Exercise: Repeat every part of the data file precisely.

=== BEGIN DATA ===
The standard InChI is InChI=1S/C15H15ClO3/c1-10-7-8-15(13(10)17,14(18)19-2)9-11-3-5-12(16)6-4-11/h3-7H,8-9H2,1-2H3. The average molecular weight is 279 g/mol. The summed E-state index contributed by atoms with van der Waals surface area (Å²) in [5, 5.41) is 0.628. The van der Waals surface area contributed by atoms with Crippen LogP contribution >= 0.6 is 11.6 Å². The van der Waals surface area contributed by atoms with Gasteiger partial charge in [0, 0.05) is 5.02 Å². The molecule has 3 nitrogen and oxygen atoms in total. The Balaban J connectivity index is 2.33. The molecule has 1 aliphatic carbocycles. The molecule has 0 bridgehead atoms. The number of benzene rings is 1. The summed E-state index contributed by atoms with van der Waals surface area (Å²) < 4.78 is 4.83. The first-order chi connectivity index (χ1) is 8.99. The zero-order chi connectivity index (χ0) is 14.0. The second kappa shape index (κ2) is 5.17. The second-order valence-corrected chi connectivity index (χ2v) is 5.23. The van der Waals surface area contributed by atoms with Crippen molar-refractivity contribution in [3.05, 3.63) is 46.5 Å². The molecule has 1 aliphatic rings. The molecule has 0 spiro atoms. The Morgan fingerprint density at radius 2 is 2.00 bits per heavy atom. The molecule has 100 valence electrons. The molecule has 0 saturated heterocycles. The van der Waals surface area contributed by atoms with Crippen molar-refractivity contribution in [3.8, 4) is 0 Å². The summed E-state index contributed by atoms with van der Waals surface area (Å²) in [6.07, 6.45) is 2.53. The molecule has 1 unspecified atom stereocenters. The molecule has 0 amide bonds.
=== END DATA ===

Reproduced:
The standard InChI is InChI=1S/C15H15ClO3/c1-10-7-8-15(13(10)17,14(18)19-2)9-11-3-5-12(16)6-4-11/h3-7H,8-9H2,1-2H3. The average molecular weight is 279 g/mol. The summed E-state index contributed by atoms with van der Waals surface area (Å²) in [5, 5.41) is 0.628. The van der Waals surface area contributed by atoms with Crippen LogP contribution >= 0.6 is 11.6 Å². The van der Waals surface area contributed by atoms with Gasteiger partial charge in [0, 0.05) is 5.02 Å². The molecule has 3 nitrogen and oxygen atoms in total. The Balaban J connectivity index is 2.33. The molecule has 1 aliphatic carbocycles. The molecule has 0 bridgehead atoms. The number of benzene rings is 1. The summed E-state index contributed by atoms with van der Waals surface area (Å²) < 4.78 is 4.83. The first-order chi connectivity index (χ1) is 8.99. The zero-order chi connectivity index (χ0) is 14.0. The second kappa shape index (κ2) is 5.17. The second-order valence-corrected chi connectivity index (χ2v) is 5.23. The van der Waals surface area contributed by atoms with Crippen molar-refractivity contribution in [3.05, 3.63) is 46.5 Å². The molecule has 1 aliphatic rings. The molecule has 0 spiro atoms. The Morgan fingerprint density at radius 2 is 2.00 bits per heavy atom. The molecule has 100 valence electrons. The molecule has 0 saturated heterocycles. The van der Waals surface area contributed by atoms with Crippen molar-refractivity contribution in [3.8, 4) is 0 Å². The summed E-state index contributed by atoms with van der Waals surface area (Å²) in [6.07, 6.45) is 2.53. The molecule has 1 unspecified atom stereocenters. The molecule has 0 amide bonds.